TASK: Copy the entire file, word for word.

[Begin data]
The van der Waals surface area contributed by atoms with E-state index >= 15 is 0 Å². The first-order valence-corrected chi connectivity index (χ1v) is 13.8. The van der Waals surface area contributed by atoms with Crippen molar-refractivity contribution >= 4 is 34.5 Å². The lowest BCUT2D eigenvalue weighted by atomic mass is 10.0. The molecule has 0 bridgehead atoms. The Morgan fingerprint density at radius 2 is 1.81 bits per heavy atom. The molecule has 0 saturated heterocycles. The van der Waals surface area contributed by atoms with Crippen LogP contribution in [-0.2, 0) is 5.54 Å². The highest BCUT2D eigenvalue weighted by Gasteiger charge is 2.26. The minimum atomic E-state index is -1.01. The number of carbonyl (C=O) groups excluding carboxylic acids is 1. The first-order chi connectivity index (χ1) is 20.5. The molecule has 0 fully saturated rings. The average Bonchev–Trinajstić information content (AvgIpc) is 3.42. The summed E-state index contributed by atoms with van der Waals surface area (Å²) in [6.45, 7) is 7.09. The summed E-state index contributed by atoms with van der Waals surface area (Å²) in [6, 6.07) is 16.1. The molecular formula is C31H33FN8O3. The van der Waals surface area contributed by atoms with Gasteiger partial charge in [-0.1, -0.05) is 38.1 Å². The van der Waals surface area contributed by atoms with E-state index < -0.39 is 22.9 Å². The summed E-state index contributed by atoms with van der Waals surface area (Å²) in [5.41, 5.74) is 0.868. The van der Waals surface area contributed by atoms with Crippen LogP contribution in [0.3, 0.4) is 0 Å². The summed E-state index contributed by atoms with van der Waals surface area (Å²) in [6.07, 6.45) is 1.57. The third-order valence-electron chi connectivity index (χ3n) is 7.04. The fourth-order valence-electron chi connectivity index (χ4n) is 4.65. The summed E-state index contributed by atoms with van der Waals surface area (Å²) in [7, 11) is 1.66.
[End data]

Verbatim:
The van der Waals surface area contributed by atoms with E-state index >= 15 is 0 Å². The first-order valence-corrected chi connectivity index (χ1v) is 13.8. The van der Waals surface area contributed by atoms with Crippen molar-refractivity contribution >= 4 is 34.5 Å². The lowest BCUT2D eigenvalue weighted by atomic mass is 10.0. The molecule has 0 bridgehead atoms. The Morgan fingerprint density at radius 2 is 1.81 bits per heavy atom. The molecule has 0 saturated heterocycles. The van der Waals surface area contributed by atoms with Crippen LogP contribution in [-0.2, 0) is 5.54 Å². The highest BCUT2D eigenvalue weighted by Gasteiger charge is 2.26. The minimum atomic E-state index is -1.01. The number of carbonyl (C=O) groups excluding carboxylic acids is 1. The first-order chi connectivity index (χ1) is 20.5. The molecule has 0 fully saturated rings. The average Bonchev–Trinajstić information content (AvgIpc) is 3.42. The summed E-state index contributed by atoms with van der Waals surface area (Å²) in [6.45, 7) is 7.09. The summed E-state index contributed by atoms with van der Waals surface area (Å²) in [6, 6.07) is 16.1. The molecular formula is C31H33FN8O3. The van der Waals surface area contributed by atoms with Gasteiger partial charge in [-0.1, -0.05) is 38.1 Å². The van der Waals surface area contributed by atoms with E-state index < -0.39 is 22.9 Å². The summed E-state index contributed by atoms with van der Waals surface area (Å²) in [5.41, 5.74) is 0.868. The van der Waals surface area contributed by atoms with Crippen LogP contribution in [0.3, 0.4) is 0 Å². The summed E-state index contributed by atoms with van der Waals surface area (Å²) in [6.07, 6.45) is 1.57. The third-order valence-electron chi connectivity index (χ3n) is 7.04. The fourth-order valence-electron chi connectivity index (χ4n) is 4.65. The summed E-state index contributed by atoms with van der Waals surface area (Å²) in [7, 11) is 1.66.